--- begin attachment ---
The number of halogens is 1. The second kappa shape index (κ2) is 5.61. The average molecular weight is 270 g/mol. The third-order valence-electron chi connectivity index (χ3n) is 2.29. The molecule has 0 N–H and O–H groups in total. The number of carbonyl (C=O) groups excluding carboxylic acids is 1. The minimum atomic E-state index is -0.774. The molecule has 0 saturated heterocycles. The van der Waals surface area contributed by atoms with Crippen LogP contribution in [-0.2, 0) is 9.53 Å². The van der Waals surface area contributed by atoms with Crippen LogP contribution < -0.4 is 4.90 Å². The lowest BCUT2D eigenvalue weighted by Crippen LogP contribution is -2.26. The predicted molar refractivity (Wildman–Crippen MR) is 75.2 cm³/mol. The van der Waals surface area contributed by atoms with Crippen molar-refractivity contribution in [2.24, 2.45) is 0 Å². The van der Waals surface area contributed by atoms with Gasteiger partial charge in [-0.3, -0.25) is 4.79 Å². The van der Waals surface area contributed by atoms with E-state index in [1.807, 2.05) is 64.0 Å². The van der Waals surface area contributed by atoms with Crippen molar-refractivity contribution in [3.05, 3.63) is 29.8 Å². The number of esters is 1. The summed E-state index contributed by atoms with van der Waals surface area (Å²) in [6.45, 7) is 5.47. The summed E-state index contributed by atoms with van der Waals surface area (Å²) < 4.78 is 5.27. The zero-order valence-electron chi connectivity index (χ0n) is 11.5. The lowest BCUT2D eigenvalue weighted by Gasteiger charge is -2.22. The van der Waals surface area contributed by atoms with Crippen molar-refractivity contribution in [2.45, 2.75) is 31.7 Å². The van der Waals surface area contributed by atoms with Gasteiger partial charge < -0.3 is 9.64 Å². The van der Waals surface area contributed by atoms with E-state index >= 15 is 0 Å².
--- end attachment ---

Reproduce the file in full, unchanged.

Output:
The number of halogens is 1. The second kappa shape index (κ2) is 5.61. The average molecular weight is 270 g/mol. The third-order valence-electron chi connectivity index (χ3n) is 2.29. The molecule has 0 N–H and O–H groups in total. The number of carbonyl (C=O) groups excluding carboxylic acids is 1. The minimum atomic E-state index is -0.774. The molecule has 0 saturated heterocycles. The van der Waals surface area contributed by atoms with Crippen LogP contribution in [-0.2, 0) is 9.53 Å². The van der Waals surface area contributed by atoms with Crippen LogP contribution < -0.4 is 4.90 Å². The lowest BCUT2D eigenvalue weighted by Crippen LogP contribution is -2.26. The predicted molar refractivity (Wildman–Crippen MR) is 75.2 cm³/mol. The van der Waals surface area contributed by atoms with Crippen molar-refractivity contribution in [2.24, 2.45) is 0 Å². The van der Waals surface area contributed by atoms with Gasteiger partial charge in [-0.3, -0.25) is 4.79 Å². The van der Waals surface area contributed by atoms with E-state index in [1.807, 2.05) is 64.0 Å². The van der Waals surface area contributed by atoms with Crippen molar-refractivity contribution in [3.05, 3.63) is 29.8 Å². The number of esters is 1. The summed E-state index contributed by atoms with van der Waals surface area (Å²) in [6.45, 7) is 5.47. The summed E-state index contributed by atoms with van der Waals surface area (Å²) < 4.78 is 5.27. The zero-order valence-electron chi connectivity index (χ0n) is 11.5. The lowest BCUT2D eigenvalue weighted by Gasteiger charge is -2.22. The van der Waals surface area contributed by atoms with Crippen molar-refractivity contribution in [2.45, 2.75) is 31.7 Å². The van der Waals surface area contributed by atoms with Gasteiger partial charge < -0.3 is 9.64 Å². The van der Waals surface area contributed by atoms with E-state index >= 15 is 0 Å².